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Saturday, May 7, 2016

Two Years, Eight Months and Twenty‑Eight Nights by Salman Rushdie - review

Two Years, Eight Months and Twenty‑Eight Nights by Salman Rushdie - review 

Salman Rushdie’s name on the cover of a book comes with baggage. Because of the history of the author’s previous works, there’s the inevitable desire to compare with the old books. Midnight’s Children especially weighs upon all of the author’s work because of the stature of that novel.
However, it’s not just comparison but expectation. The reader expects the protagonist to be from the subcontinent and the novel to be peppered with historical and contemporary references. There is the expectation that the novel will reference and compare Eastern and Western histories. The historical fiction is expected to be accompanied by magical realism. These expectations can also weigh in on the evaluation of Rushdie’s new novel. And, if the reader is expecting to find all those things, they won’t be disappointed.

Two Years, Eight Months and Twenty‑Eight Nights is an unwieldy name which references the 1001 nights needed to tell the stories of Arabian nights. With that reference it’s obvious where the historical references of the story are going to come from.  Like the Arabian nights, the book is less a novel than a series of tales.

Rushdie does not self-reference as heavily as other novelists (Phillip Roth and Orhan Pamuk, for example) but the novel is clearly influenced by his life in America. The book is primarily concerned with fragmentation and conflict which are recurring themes for Rushdie but it’s the first time he’s had these themes in an American setting.

The tales of book are about several different characters, both historical and contemporary and human and jinn. Thus the novel can feel a bit unfinished at times. It’s possible this was the intention of the author but it feels as though the structure could possibly have been made into more. Famous historical philosophers Ibn Rush and Ghazali are the two primary characters and their cross-century conflict underpins the entire story.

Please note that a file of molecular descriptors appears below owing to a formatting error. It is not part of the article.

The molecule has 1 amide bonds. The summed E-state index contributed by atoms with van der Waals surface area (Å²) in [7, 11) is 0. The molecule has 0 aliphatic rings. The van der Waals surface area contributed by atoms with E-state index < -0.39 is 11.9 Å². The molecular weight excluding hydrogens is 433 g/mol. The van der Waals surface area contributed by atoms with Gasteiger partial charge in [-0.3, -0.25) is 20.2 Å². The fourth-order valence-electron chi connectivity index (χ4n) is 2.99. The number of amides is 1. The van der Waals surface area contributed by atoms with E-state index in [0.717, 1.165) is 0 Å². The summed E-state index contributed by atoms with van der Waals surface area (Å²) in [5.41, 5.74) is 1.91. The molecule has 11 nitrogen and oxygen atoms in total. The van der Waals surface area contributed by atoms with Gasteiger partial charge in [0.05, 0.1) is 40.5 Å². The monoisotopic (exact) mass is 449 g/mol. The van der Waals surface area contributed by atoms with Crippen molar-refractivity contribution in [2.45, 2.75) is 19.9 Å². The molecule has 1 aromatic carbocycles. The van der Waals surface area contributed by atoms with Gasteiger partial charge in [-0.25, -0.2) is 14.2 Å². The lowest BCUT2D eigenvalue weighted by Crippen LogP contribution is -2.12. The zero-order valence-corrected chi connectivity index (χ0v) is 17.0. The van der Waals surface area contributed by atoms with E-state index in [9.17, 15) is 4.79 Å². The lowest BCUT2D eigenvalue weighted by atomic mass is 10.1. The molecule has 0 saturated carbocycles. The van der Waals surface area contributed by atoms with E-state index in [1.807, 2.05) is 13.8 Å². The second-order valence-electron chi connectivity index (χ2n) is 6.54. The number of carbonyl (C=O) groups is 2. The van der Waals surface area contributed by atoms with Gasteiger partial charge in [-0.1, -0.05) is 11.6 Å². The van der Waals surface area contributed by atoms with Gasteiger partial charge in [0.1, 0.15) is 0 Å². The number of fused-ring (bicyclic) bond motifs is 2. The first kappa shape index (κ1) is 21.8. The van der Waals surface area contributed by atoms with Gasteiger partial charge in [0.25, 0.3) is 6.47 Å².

Mr. Geronimo is the strongest character in the book who actually has a compelling backstory and seems to exist in reality (although a reality which makes less and less sense to him). Too many characters feel like cameo roles or unnecessary additions.  The character or Jinendra feels like an uncessary addition, while characters like the Mayor and the Lady philosopher feel like they had potential but were never fleshed out.

The book is fuelled by ideas more than characters, which is unfortunate. Some of the most memorable characters in recent literature have been Rushdie’s protagonist Saleem Sinai in Midnight’s Children and Haroun in Haroun and the Sea of Stories. This novel felt as though more time developing the characters than the ideas would have resulted in a more enjoyable experience.

The abundance of switching between tales and periods usually isn’t a probably for Rushdie but this time the flow is broken enough to lose the reader’s attention. It’s possible that the focus on a central character (perhaps Mr. Geronimo whose scenes are most realistic) would have saved the book from being too formless. The abundance of ideas has come at the cost of the development of the world of the novel itself which is left vague. While it becomes clear that the grand theme is about reason and religion ( Ibn Rushd and Ghazali are main characters, after all) the clarity comes at the cost of feeling that one is reading a lecture and not a story.

The book itself has a lot of potential and occasional cameos of brilliance. But in total it never really managed to get going and become more than just a sum of sketches of varying appeal.

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